Arizona Democrats Consider 3rd Attempt to Repeal 1864 Abortion Law

Democratic lawmakers in Arizona on Wednesday will try for a third time to repeal an 1864 law outlawing abortion, plunging the Republican-controlled State Legislature back into a divisive election-year battle over abortion rights.

The previous attempts to undo the Civil War-era ban ended in chaotic failure after Republican leaders beat back efforts by Democrats and a handful of members of their own party.

Democrats said that this time they were hunting for new support and looking for other maneuvers to bring their repeal measure to a vote. But it was unclear whether any additional Republican lawmakers were willing to defy their own leaders and powerful anti-abortion groups and force a vote in the House, which is narrowly divided.

“There’s too much time for second-guessing and too many moving parts,” said Representative Stephanie Stahl Hamilton, a Democrat who has introduced a one-sentence measure to repeal the 1864 law. Her bill has yet to get a vote.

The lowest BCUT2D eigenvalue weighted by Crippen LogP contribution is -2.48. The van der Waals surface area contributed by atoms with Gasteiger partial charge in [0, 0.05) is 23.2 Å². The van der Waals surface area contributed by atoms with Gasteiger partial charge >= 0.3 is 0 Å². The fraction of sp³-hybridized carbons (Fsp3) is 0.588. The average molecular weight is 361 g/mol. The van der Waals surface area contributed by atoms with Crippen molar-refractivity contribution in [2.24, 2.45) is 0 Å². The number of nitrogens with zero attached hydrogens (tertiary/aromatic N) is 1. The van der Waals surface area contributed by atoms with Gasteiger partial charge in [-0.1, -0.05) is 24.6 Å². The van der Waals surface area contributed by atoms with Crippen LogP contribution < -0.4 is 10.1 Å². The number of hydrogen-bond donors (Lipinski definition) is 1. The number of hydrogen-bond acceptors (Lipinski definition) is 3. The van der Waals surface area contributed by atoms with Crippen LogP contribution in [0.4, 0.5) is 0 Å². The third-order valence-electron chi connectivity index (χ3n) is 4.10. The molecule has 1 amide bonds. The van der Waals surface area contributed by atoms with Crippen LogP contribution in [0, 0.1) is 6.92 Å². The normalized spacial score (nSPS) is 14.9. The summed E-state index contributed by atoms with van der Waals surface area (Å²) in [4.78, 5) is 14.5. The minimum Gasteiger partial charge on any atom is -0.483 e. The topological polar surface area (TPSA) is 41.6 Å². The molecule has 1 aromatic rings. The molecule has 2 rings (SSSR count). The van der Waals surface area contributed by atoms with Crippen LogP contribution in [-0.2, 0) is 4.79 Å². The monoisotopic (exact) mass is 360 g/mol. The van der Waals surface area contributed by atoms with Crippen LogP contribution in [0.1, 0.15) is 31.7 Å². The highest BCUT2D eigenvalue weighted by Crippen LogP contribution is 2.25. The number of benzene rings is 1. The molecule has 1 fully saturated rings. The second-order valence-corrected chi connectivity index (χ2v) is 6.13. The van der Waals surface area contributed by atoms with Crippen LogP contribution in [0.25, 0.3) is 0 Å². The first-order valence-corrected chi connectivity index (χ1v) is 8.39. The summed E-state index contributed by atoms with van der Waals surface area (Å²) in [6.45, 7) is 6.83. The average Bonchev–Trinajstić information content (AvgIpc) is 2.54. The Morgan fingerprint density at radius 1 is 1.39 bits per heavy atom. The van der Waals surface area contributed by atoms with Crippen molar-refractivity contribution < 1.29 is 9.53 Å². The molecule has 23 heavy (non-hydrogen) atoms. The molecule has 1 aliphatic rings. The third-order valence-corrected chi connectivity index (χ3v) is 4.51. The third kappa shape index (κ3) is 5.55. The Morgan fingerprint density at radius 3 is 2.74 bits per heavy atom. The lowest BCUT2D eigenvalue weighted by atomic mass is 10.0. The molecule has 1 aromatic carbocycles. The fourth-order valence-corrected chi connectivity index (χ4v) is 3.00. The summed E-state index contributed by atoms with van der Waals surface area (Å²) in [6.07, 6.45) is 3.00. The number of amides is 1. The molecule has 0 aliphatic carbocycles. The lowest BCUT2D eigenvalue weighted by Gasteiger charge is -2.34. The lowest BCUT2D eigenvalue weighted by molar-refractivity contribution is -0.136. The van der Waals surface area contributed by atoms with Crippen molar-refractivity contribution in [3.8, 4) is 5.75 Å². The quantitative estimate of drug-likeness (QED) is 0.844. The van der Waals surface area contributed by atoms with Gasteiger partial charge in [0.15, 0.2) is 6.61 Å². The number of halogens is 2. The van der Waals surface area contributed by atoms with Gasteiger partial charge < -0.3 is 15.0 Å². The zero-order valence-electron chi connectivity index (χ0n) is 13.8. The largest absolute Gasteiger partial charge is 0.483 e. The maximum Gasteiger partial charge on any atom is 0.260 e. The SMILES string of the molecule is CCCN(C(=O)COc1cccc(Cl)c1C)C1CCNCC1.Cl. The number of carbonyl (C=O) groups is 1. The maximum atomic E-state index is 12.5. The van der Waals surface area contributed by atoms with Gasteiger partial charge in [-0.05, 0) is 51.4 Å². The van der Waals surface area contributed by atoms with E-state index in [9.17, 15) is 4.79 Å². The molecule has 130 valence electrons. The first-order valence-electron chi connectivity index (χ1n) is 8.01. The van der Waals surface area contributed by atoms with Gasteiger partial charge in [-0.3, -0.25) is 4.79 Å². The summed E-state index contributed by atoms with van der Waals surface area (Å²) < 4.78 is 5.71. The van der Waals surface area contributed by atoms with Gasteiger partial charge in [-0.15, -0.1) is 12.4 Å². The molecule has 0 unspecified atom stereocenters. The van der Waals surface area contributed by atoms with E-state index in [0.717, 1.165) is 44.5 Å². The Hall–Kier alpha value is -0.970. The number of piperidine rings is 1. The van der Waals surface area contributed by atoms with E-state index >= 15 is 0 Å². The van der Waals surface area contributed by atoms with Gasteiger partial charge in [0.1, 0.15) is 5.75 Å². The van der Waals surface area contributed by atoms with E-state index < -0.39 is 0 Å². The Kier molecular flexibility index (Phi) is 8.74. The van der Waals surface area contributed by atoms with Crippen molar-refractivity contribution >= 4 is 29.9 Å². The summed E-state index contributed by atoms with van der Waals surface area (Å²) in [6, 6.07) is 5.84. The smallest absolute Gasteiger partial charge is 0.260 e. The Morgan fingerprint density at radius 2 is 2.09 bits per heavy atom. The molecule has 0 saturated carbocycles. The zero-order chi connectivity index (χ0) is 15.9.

The Legislature’s unwillingness to undo the law, which has galvanized activists and which many voters call outdated and extreme, has created a rift within the Republican Party. The measure would not go into effect before June 8, said Attorney General Kris Mayes, a Democrat.

Prominent Republicans, including former President Donald J. Trump, have urged the Legislature to scrap the law, hoping to refocus the political conversation on immigration and inflation. But stalwart abortion opponents who hold sway in Arizona have urged Republican state lawmakers not to overturn the ban. They say it is a good law that protects women and babies.

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